Quantitative Easing

Topics: Economics, Monetary policy, Unemployment Pages: 97 (39820 words) Published: May 21, 2014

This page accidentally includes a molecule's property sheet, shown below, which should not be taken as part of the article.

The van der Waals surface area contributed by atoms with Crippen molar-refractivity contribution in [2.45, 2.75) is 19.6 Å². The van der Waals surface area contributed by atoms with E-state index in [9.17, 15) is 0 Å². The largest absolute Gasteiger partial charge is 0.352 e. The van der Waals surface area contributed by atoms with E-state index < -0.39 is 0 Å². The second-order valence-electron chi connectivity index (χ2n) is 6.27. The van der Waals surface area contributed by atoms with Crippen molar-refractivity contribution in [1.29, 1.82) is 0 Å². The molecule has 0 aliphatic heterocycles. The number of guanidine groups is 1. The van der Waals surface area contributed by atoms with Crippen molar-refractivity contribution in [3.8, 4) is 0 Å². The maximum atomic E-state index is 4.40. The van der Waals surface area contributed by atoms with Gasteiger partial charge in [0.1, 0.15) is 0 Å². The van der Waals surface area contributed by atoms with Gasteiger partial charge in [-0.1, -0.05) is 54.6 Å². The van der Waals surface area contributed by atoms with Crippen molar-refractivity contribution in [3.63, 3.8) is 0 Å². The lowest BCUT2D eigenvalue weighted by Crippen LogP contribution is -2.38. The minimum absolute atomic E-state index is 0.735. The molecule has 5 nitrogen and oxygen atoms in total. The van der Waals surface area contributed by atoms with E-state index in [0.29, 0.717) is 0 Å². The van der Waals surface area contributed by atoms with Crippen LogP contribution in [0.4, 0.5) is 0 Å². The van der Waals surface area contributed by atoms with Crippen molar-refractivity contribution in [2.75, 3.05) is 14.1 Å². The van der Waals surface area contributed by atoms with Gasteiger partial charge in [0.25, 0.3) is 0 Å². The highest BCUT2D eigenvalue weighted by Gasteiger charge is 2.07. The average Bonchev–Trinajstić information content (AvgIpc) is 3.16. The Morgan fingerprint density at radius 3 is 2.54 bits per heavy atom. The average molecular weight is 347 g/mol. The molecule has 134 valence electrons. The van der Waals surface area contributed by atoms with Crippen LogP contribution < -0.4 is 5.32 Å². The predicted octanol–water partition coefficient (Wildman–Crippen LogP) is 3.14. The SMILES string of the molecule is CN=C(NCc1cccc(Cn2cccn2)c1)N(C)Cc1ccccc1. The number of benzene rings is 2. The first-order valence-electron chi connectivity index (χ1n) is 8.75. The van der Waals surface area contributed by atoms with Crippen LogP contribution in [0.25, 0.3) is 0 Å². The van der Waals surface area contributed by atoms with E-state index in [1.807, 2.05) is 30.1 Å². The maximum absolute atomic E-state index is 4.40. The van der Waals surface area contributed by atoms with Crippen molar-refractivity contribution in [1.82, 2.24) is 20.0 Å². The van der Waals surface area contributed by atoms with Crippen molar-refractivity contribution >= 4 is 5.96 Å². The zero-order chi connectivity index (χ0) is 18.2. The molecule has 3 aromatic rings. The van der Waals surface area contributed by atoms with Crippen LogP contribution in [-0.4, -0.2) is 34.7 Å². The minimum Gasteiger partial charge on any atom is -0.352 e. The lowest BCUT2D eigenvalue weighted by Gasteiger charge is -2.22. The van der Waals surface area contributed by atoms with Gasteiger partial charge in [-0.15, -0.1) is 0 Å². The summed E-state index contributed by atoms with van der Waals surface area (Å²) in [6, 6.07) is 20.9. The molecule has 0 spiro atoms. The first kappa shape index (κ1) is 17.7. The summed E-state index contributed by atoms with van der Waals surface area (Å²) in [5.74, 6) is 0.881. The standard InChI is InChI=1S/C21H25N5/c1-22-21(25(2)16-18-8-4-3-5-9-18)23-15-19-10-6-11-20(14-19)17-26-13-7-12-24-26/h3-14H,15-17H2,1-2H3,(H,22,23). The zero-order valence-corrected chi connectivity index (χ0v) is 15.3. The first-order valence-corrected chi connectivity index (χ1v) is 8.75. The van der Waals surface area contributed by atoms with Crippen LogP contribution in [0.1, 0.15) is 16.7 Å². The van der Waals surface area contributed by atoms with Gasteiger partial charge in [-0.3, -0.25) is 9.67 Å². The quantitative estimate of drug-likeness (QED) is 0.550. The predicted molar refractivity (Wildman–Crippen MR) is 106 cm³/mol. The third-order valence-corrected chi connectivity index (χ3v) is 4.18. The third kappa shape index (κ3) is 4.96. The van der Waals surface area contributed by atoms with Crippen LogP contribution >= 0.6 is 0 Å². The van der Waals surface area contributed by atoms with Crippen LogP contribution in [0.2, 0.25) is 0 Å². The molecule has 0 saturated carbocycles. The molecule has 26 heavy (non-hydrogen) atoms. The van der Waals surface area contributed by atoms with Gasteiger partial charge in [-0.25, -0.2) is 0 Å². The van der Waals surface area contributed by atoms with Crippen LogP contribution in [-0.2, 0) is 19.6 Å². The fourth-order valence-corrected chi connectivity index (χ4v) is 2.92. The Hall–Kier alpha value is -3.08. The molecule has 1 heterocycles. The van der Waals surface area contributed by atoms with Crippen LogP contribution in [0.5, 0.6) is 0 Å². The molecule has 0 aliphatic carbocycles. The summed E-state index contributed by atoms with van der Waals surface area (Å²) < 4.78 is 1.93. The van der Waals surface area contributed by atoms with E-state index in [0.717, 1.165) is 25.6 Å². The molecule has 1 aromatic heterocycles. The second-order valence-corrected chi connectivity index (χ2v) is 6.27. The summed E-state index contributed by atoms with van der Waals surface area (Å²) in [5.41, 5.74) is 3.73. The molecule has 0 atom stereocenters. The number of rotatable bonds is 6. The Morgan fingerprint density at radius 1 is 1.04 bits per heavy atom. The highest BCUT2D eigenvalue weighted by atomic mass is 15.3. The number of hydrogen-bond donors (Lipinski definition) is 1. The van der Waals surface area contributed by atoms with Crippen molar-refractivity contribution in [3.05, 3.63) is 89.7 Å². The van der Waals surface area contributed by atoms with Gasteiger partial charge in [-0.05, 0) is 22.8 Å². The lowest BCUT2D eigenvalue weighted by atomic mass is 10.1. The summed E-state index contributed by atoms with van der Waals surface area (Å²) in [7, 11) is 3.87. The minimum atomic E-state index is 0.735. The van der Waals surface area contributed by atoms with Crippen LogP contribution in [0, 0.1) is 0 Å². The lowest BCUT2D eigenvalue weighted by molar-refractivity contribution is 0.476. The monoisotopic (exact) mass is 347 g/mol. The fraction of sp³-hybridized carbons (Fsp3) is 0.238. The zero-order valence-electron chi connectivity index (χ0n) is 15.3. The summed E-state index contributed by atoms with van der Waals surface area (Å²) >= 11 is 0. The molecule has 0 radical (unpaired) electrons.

In her first Federal Open Market Committee meeting as head of the Federal Reserve Janet Yellen made good on her promise of continuity, again cutting back the central bank’s asset purchases. On Wednesday, the FOMC announced a third $10 billion reduction to quantitative easing, reducing its monthly bond purchases to $55 billion and keeping with Fed watchers’ tapering exceptions. The Fed will cut monthly mortgage bond purchases to $25 billion from $30 billion. Treasury purchases will drop to $30 billion a month from $35 billion. The stock market initially dropped slightly on the news, off of mixed signals leading up to the 2 p.m. release. Following the release The Dow Jones Industrial Average was down about .2% and the S&P was down close to .5%. The 10-year Treasury note yield climbed to 2.76%. In a press release announcing the reduction, the FOMC wrote, “Information received since the Federal Open Market Committee met in January indicates that growth in economic activity slowed during the winter months, in part reflecting adverse weather conditions. Labor market indicators were mixed but on balance showed further improvement.” Looking ahead the committee reaffirmed its commitment to low interest rates by removing references to a 6.5% unemployment threshold, as expected. The committee wrote, In determining how long to maintain the current 0 to 1/4 percent target range for the federal funds rate, the Committee will assess progress–both realized and expected–toward its objectives of maximum employment and 2 percent inflation. This assessment will take into account a wide range of information, including measures of labor market conditions, indicators of inflation pressures and inflation expectations, and readings on financial developments.” The Fed purchased $85 billion worth of bonds each month of last year as part of its efforts to stimulate the post-recession economy. In December 2013, the FOMC cut monthly asset purchases by $10 billion noting that the economy was moderately expanding. The committee pledged to keep a close watch on economic data but implied that — barring major changes to its outlook — investors should expect small measured cuts at subsequent meetings. At its January meeting, Ben Bernanke’s last, the FOMC cut another $10 billion while maintaining tight control on interest rates. In the weeks following that meeting, some market watchers briefly questioned if the Fed might change course on slightly weaker economic data. Most, however, attributed declines in retail sales and housing starts to unusually cold winter weather. Yellen promised to look into the weather impact, but made no public statements indicating she foresaw changing the course. “At the end of the day we need to listen to what the Fed is saying,” said Heather Loomis, a director of fixed income for JPMorgan Private Bank. Loomis pointed out that quantitative easing was put in place to address weakness in housing and labor markets, as well as lagging consumer confidence. As these areas have improved dramatically “it looks like their work here is done. It is going to takes something bigger to derail their consistent pace of asset purchase reduction.” With further cuts to QE widely viewed as inevitable, economists and investors are turning their attention to forward guidance on interest rates — a separate central bank tool that has often been conflated with tapering. In a phone call prior to the announcement Steve Blitz, chief economist at ITG Investment Research, said Yellen is stuck in a “policy box” that she will need to talk her way out of. In the heat of the economic downturn Bernanke and co announced they would consider raising interest rates when the unemployment rate hit 6.5%. “It was probably pretty easy to talk about that being far down the road when the unemployment rate was at 8%,” said Kathy Jones, fixed income strategist at Schwab, in a phone call. But now that the rate is down to 6.7% the Fed and others are finding that broader...
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